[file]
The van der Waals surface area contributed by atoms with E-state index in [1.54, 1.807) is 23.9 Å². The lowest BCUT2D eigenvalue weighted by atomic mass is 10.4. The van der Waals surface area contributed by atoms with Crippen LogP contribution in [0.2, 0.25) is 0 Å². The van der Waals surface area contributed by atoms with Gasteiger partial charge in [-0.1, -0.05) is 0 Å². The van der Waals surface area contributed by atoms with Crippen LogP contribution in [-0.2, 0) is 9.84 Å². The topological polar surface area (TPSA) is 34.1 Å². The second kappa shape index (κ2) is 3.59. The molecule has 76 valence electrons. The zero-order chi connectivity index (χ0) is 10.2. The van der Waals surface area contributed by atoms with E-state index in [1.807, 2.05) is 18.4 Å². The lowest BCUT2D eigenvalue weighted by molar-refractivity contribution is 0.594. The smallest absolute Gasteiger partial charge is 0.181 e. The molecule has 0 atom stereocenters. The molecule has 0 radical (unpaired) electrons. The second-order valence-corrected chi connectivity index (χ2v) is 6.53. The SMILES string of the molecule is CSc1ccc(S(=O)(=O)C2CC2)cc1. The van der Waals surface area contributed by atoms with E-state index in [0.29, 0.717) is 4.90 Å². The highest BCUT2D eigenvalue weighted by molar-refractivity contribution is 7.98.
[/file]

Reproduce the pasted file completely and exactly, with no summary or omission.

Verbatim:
The van der Waals surface area contributed by atoms with E-state index in [1.54, 1.807) is 23.9 Å². The lowest BCUT2D eigenvalue weighted by atomic mass is 10.4. The van der Waals surface area contributed by atoms with Crippen LogP contribution in [0.2, 0.25) is 0 Å². The van der Waals surface area contributed by atoms with Gasteiger partial charge in [-0.1, -0.05) is 0 Å². The van der Waals surface area contributed by atoms with Crippen LogP contribution in [-0.2, 0) is 9.84 Å². The topological polar surface area (TPSA) is 34.1 Å². The second kappa shape index (κ2) is 3.59. The molecule has 76 valence electrons. The zero-order chi connectivity index (χ0) is 10.2. The van der Waals surface area contributed by atoms with E-state index in [1.807, 2.05) is 18.4 Å². The lowest BCUT2D eigenvalue weighted by molar-refractivity contribution is 0.594. The smallest absolute Gasteiger partial charge is 0.181 e. The molecule has 0 atom stereocenters. The molecule has 0 radical (unpaired) electrons. The second-order valence-corrected chi connectivity index (χ2v) is 6.53. The SMILES string of the molecule is CSc1ccc(S(=O)(=O)C2CC2)cc1. The van der Waals surface area contributed by atoms with E-state index in [0.29, 0.717) is 4.90 Å². The highest BCUT2D eigenvalue weighted by molar-refractivity contribution is 7.98.